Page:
Asthma children

respiratory illnessesAsthma can be a special concern when it affects children. Asthma can be a very scary experience for parents and children alike. Asthma means the linings of your child’s airways become swollen and coated with mucus. It also causes airway muscles to tighten. This all combines to restrict or even obstruct breathing. Expelling breath can be extremely difficult when you have asthma. Children may cough and wheeze. They may feel tightness in their chest. Their heart rate may start to race. They may sweat. They may feel they cannot get a good breath.

Risk factors include smoking in the home, and pets. Babies born prematurely have a greater chance of developing asthma. Evidence suggests young babies who are constantly in contact with high levels of dust and dust mites may be prone to asthma.

When it comes to diagnosing asthma, children pose a difficult challenge. Infants are prone to colds and other respiratory illnesses. This is especially true during the fall, winter and early spring. This is usually evident by a cough, runny nose or fever. Continued wheezing and coughing may be asthma. Children often will have asthma attacks triggered by a cold.

AsthmaIf you suspect your infant or young child has asthma, you should see a doctor. Asthma is a sign of an obstructed airflow. Your doctor will perform a spirometry test, to measure the flow of air in the large and small airways. This will determine whether the child will respond to medication to address the inflammation that may be restricting your child’s breathing. Your doctor will give your child a physical, and may order allergy tests, pulmonary function tests, x-rays or blood tests.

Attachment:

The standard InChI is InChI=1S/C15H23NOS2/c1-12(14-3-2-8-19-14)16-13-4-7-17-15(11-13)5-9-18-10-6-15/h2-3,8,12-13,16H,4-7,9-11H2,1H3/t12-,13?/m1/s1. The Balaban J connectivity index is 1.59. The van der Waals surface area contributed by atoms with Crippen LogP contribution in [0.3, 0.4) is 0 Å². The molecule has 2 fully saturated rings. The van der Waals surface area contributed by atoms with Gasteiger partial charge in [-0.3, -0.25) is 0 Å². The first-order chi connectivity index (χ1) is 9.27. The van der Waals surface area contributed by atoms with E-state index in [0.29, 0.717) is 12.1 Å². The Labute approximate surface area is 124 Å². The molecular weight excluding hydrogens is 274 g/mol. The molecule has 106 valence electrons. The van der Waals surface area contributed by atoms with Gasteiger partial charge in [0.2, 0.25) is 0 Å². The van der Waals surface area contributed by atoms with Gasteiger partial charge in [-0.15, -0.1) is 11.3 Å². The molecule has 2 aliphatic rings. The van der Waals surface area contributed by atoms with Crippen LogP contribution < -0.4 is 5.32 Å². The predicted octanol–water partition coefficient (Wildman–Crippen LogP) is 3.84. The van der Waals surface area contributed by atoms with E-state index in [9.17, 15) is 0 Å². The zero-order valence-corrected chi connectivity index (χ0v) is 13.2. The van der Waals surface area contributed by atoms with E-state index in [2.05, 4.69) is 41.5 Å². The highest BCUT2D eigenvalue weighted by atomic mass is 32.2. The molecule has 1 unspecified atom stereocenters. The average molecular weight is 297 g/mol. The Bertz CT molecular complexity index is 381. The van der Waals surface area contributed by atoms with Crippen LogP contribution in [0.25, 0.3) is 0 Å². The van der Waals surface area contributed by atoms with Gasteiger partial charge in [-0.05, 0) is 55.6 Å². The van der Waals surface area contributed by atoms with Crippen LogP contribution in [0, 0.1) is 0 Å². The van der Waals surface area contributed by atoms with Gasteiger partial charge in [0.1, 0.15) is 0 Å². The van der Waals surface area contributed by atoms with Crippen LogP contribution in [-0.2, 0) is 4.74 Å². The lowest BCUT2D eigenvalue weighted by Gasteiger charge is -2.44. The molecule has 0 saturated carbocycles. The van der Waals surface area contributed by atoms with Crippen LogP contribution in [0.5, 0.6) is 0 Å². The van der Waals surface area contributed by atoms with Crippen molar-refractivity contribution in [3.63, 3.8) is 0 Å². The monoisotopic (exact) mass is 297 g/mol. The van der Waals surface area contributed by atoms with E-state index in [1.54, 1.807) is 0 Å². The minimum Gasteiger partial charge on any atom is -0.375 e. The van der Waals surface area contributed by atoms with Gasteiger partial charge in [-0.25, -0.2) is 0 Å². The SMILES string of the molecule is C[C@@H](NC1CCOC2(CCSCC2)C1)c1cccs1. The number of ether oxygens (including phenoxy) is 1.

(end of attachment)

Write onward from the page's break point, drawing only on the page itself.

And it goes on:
See also  Asthma Control

Your doctor will also want a detailed description of your child’s medical history. He’ll ask about the number of colds your child gets, and about the severity of symptoms. He will also want to know how long it takes your child to recover from illnesses. He may want to know if your child exhibits symptoms like coughing and wheezing at other times. Your family’s history of allergies and asthma will also be important to your doctor as he makes his diagnosis. Signs of eczema, swelling and other skin conditions will be examined. Your doctor will probably want you to keep a dairy of your child’s symptoms, taking note of other factors such as physical activity, surroundings, temperature and time of year.

asthma medicationSigns of asthma for infants may include rapid breathing and irritability. A baby who refuses to lie down or stops eating or nursing may have asthma. Pale or bluish skin is another sign of asthma. You can also look at the muscles around the neck when the baby is breathing. If the skin looks like it is being tugged in, you need to call a doctor. In severe cases, your baby may be breathless, listless, exhausted. He or she may be unable to talk or walk.

Your doctor will also likely recommend asthma medication. This is usually in the form of two puffers. Your child will get an asthma inhaler with controller medication to treat inflamed airways. This is a small dose of steroids. Your child will need to breathe the medication into the lungs twice daily to prevent attacks. Your child may also be prescribed reliever medication in a puffer. This is used in the case of an asthma attack. It relaxes muscles around constricted airways. It works immediately and should be carried by the child at all times.

See also  Food Allergy

Related Articles